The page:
Dozens of people are dead, while buildings shook as far south as Rome.
By Max Ufberg
Editor’s Note — August 24, 2016: As of Wednesday morning, the death toll being reported by Italian media has climbed to 73. With many people still unaccounted for, that number is expected to rise in the coming days.
Residents and rescuers help a man among the rubble after a strong earthquake hit Amatrice on August 24, 2016 . (Photo: Filippo Monteforte/AFP/Getty Images)
Earthquakes struck Central Italy on Wednesday morning, killing dozens of people and trapping others under debris, the New York Times has reported.
The first, a 6.2-magnitude quake, struck near the town of Accumoli around 3:30 a.m. local time. It was the strongest of the day.
“Half the town no longer exists,” said Amatrice Mayor Sergio Pirozzi, per the Times.
Writing for the Guardian, Paul Farrell reports on the United States Geological Survey’s own assessment: that the earthquake resulted from a “normal fault,” meaning one plate was pushed down over another:
In this case, the Tyrrhenian basin — the area between Sicily and Sardeninia — is expanding, pushing Eurasia towards Africa faster than the Eurasian and African plates can compress.
At the location of the Earthquake, the Eurasian plate moves northeast at about 24mm each year. Eventually the tension builds up, and is released as the plates slide over one another.
In this case, as has been reported, the first main quake was significant, being measured at magnitude 6.2.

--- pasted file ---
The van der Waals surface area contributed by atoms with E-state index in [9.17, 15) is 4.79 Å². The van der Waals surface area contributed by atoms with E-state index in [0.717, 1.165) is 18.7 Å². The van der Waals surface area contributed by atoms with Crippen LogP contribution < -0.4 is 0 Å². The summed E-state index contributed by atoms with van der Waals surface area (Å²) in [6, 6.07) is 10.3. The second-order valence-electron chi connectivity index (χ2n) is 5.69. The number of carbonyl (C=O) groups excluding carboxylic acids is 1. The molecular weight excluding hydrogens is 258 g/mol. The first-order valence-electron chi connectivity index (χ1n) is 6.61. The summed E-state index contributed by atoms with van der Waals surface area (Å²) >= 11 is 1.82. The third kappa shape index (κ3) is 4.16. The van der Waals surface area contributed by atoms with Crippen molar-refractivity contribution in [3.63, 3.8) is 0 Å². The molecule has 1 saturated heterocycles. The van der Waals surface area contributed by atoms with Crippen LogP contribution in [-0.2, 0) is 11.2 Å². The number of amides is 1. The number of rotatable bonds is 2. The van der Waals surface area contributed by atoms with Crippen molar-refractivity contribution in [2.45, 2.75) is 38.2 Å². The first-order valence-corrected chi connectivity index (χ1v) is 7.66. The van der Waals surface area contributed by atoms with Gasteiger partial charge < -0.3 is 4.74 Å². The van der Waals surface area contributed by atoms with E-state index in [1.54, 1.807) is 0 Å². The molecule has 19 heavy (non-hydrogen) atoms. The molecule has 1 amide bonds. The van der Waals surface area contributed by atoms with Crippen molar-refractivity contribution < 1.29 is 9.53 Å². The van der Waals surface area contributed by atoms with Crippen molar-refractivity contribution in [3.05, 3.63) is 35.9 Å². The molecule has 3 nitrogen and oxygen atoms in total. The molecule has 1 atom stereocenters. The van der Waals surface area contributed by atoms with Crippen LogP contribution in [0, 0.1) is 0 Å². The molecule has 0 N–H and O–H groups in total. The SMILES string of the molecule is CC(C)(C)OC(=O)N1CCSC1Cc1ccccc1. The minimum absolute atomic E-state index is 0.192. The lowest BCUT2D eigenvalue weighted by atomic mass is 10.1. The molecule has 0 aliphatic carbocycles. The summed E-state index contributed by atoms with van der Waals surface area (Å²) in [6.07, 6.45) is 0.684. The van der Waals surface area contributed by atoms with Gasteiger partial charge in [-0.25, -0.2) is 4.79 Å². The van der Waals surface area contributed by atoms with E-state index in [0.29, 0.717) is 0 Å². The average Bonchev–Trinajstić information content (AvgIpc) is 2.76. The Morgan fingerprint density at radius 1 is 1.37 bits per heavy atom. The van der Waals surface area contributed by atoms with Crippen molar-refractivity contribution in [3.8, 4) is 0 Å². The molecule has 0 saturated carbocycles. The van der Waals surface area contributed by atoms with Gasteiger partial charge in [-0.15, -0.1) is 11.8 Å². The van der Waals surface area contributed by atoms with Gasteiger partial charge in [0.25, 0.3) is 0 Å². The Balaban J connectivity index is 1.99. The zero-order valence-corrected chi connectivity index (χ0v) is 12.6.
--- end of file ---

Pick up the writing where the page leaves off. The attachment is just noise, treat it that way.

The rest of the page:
In the coming months, after the rubble has been cleared and the bodies have been mourned, Central Italy will have to consider how it is to make itself whole again; that is, how the cities affected by this tragedy are to re-build. Writing for Pacific Standard last year, Wes Juddnoted the opportunity for improved infrastructure that these tragedies can afford:
In the wake of natural disasters, an abundance of homes, buildings, communities, and cities are left in ruins, a crumbled version of their former selves. Tragedy on this scale gives cities the unenviable but unique opportunity to rebuild — in some cases to start from scratch. The damage inflicted by the Great Chicago Fire of 1871 allowed the city to rebuild into what many consider one of the best designed cities in the world.
La Repubblicareports that some buildings in Rome—nearly 100 miles away from the quake—shook for 20 seconds.